On the books since 1972, the federal anti-kickback statute's main purpose is to protect patients and the federal health care programs from fraud and abuse by curtailing the corrupting influence of money on health care decisions.
Straightforward but broad, the statute states that anyone who knowingly and willfully receives or pays anything of value to influence the referral of federal health care program business, including Medicare and Medicaid, can be held accountable for a felony. Violations are punishable by up to five years in prison, criminal fines up to $25,000, administrative civil money penalties up to $50,000, and exclusion from participation in federal health care programs.
Because the statute is broad on its face, concerns arose among health care providers that some relatively innocuous, and in some cases even beneficial, commercial arrangements are prohibited by the anti-kickback statute. Responding to these concerns, Congress in 1987 authorized the Department of Health and Human Services (HHS), Office of Inspector General (OIG), to issue regulations designating specific "safe harbors" for various payment and business practices that, while potentially prohibited by the law, would not be prosecuted.
Safe harbors “immunize” certain payment and business practices that are implicated by the anti-kickback statute from criminal and civil prosecution under the statute. To be protected by a safe harbor, an arrangement must fit squarely in the safe harbor. Failure to comply with a safe harbor provision does not mean that an arrangement is per se illegal.
Compliance with safe harbors is voluntary, and arrangements that do not comply with a safe harbor must be analyzed on a case-by-case basis for compliance with the anti-kickback statute. Parties who are uncertain whether their arrangements qualify for safe harbor protection may request an advisory opinion from the Office of Inspector General, HHS.
The 1991 safe harbors addressed the following types of business or payment practices: investments in large publicly held health care companies; investments in small health care joint ventures; space rental; equipment rental; personal services and management contracts; sales of retiring physicians' practices to other physicians; referral services; warranties; discounts; employee compensation; group purchasing organizations; and waivers of Medicare Part A inpatient cost-sharing amounts.
The 1992 interim final safe harbors, which were finalized in 1996, addressed the following practices in managed care settings: increased coverage, reduced cost-sharing amounts, or reduced premium amounts offered by health plans to beneficiaries; and price reductions offered to health plans by providers.
The preamble to the final rule from 1993 and 1994, included new safe harbors addressing the following areas: investments in underserved areas; practitioner recruitment in underserved areas; obstetrical malpractice insurance subsidies for underserved areas; sales of practices to hospitals in underserved areas; investments in ambulatory surgical centers; investments in group practices; referral arrangements for specialty services; and cooperative hospital service organizations.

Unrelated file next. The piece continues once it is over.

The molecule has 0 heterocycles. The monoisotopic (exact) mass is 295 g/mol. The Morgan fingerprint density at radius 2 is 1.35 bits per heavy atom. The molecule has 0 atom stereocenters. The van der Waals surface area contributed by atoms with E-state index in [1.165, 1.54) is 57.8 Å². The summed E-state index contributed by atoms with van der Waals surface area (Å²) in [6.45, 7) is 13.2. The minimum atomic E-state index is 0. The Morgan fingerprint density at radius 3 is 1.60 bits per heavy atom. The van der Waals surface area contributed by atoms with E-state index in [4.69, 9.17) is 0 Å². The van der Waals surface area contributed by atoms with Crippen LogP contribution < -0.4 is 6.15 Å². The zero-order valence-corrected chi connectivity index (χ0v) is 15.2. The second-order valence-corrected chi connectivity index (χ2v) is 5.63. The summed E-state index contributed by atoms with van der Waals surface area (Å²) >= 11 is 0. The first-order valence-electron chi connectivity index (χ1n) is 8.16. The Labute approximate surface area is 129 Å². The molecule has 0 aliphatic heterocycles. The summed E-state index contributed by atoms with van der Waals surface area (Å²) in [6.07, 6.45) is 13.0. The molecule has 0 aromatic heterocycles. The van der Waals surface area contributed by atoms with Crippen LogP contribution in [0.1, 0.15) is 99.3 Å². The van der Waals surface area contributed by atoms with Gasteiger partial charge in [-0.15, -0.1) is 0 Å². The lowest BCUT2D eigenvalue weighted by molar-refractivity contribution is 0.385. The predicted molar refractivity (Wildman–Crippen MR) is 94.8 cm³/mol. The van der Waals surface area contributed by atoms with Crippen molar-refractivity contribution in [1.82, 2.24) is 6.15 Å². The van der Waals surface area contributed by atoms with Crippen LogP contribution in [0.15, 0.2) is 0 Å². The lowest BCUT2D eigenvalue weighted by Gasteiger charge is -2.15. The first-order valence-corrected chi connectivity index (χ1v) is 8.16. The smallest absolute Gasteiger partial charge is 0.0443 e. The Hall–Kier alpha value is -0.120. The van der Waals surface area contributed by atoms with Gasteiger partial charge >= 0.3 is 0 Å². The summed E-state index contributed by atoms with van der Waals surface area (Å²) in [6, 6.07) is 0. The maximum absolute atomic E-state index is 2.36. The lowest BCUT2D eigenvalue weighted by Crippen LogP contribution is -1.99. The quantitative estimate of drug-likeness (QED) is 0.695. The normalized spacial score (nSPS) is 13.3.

ANTI-KICKBACK & RELATED LAWS
Most situations that potentially implicate the Stark laws must also be analyzed under the anti-kickback statute and other health care regulations. There are many other laws, both federal and state, which create potential liability for providers and other health care businesses including state anti-kickback statutes, state self-referral prohibitions (similar to the federal Stark regulations, but often applicable to all forms of payors).
Health care businesses and providers also must be aware of the corporate practice of medicine prohibitions that exist in many states and specific Medicare rules that apply to different types of providers. Some examples of Medicare rules that can cause problems for health care businesses include the Anti-Markup Rule, conditions of participation for various entities and performance, licensure or certification standards.
OIG has developed a series of voluntary compliance program guidance documents directed at various segments of the health care industry, such as hospitals, nursing homes, third-party billers, and durable medical equipment suppliers, to encourage the development and use of internal controls to monitor adherence to applicable statutes, regulations, and program requirements.
In an October 30, 2013 letter to Representative Jim McDermott (D-Wash.), HHS Secretary Kathleen Sebelius’s announced that insurance offered through the Affordable Care Act’s new health insurance exchanges do not constitute “Federal health care programs” and thus are not within the scope of the federal anti-kickback statute.
Articles that appeared in the New York Times and the Wall Street Journal after the release of Secretary Sebelius’s letter focus on the fact that the administration’s decision will allow pharmaceutical companies to provide co-payment assistance to Affordable Care Act beneficiaries who cannot afford the co-payments for expensive brand name drugs.
Although the practice of providing payment assistance for those who purchase particular medications has been considered an illegal kickback under federal programs such as Medicare and Medicaid, the conclusion that Affordable Care Act plans are not “Federal health care programs” appears to mean that pharmaceutical companies can provide such assistance to beneficiaries who purchase their insurance on the government exchanges.
i. Health Law Resources - Anti-Kickback Statute:
ii. Anti-Kickback Statute - Legal and Regulatory Information:
iii. Comparison of the Anti-Kickback Statute and Stark Law
iv. 20 things to know about the Anti-Kickback Statute:
v. 42 U.S. Code § 1320a–7b - Criminal penalties for acts involving Federal health care programs:
vi. Federal Fraud and Abuse: Anti-Kickback Statute